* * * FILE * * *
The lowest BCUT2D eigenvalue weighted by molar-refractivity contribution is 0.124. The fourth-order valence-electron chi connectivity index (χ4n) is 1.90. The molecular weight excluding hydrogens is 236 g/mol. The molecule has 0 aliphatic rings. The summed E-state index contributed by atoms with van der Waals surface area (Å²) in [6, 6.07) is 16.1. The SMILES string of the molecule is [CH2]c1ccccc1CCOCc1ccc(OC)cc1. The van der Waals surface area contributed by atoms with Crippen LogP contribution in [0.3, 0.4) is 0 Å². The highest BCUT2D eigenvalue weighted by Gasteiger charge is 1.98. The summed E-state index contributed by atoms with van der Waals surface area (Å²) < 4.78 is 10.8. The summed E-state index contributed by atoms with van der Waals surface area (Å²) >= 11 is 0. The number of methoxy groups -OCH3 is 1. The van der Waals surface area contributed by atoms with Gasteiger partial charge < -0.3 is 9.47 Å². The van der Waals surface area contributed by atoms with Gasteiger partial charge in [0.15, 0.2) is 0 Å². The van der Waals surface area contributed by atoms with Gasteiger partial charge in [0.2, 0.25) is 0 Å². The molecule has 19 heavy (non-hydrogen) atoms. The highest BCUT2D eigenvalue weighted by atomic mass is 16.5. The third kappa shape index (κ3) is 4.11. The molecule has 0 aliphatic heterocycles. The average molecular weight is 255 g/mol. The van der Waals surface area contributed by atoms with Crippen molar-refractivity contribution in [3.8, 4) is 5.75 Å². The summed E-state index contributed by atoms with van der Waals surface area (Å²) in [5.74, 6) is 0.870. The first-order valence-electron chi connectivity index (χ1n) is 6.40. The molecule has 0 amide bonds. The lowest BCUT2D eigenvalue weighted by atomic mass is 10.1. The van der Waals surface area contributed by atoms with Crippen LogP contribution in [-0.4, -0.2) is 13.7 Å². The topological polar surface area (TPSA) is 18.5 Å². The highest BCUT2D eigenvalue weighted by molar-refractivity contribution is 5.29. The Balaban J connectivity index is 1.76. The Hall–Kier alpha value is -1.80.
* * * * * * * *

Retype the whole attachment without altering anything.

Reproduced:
The lowest BCUT2D eigenvalue weighted by molar-refractivity contribution is 0.124. The fourth-order valence-electron chi connectivity index (χ4n) is 1.90. The molecular weight excluding hydrogens is 236 g/mol. The molecule has 0 aliphatic rings. The summed E-state index contributed by atoms with van der Waals surface area (Å²) in [6, 6.07) is 16.1. The SMILES string of the molecule is [CH2]c1ccccc1CCOCc1ccc(OC)cc1. The van der Waals surface area contributed by atoms with Crippen LogP contribution in [0.3, 0.4) is 0 Å². The highest BCUT2D eigenvalue weighted by Gasteiger charge is 1.98. The summed E-state index contributed by atoms with van der Waals surface area (Å²) < 4.78 is 10.8. The summed E-state index contributed by atoms with van der Waals surface area (Å²) >= 11 is 0. The number of methoxy groups -OCH3 is 1. The van der Waals surface area contributed by atoms with Gasteiger partial charge < -0.3 is 9.47 Å². The van der Waals surface area contributed by atoms with Gasteiger partial charge in [0.15, 0.2) is 0 Å². The van der Waals surface area contributed by atoms with Gasteiger partial charge in [0.2, 0.25) is 0 Å². The molecule has 19 heavy (non-hydrogen) atoms. The highest BCUT2D eigenvalue weighted by atomic mass is 16.5. The third kappa shape index (κ3) is 4.11. The molecule has 0 aliphatic heterocycles. The average molecular weight is 255 g/mol. The van der Waals surface area contributed by atoms with Crippen molar-refractivity contribution in [3.8, 4) is 5.75 Å². The summed E-state index contributed by atoms with van der Waals surface area (Å²) in [5.74, 6) is 0.870. The first-order valence-electron chi connectivity index (χ1n) is 6.40. The molecule has 0 amide bonds. The lowest BCUT2D eigenvalue weighted by atomic mass is 10.1. The van der Waals surface area contributed by atoms with Crippen LogP contribution in [-0.4, -0.2) is 13.7 Å². The topological polar surface area (TPSA) is 18.5 Å². The highest BCUT2D eigenvalue weighted by molar-refractivity contribution is 5.29. The Balaban J connectivity index is 1.76. The Hall–Kier alpha value is -1.80.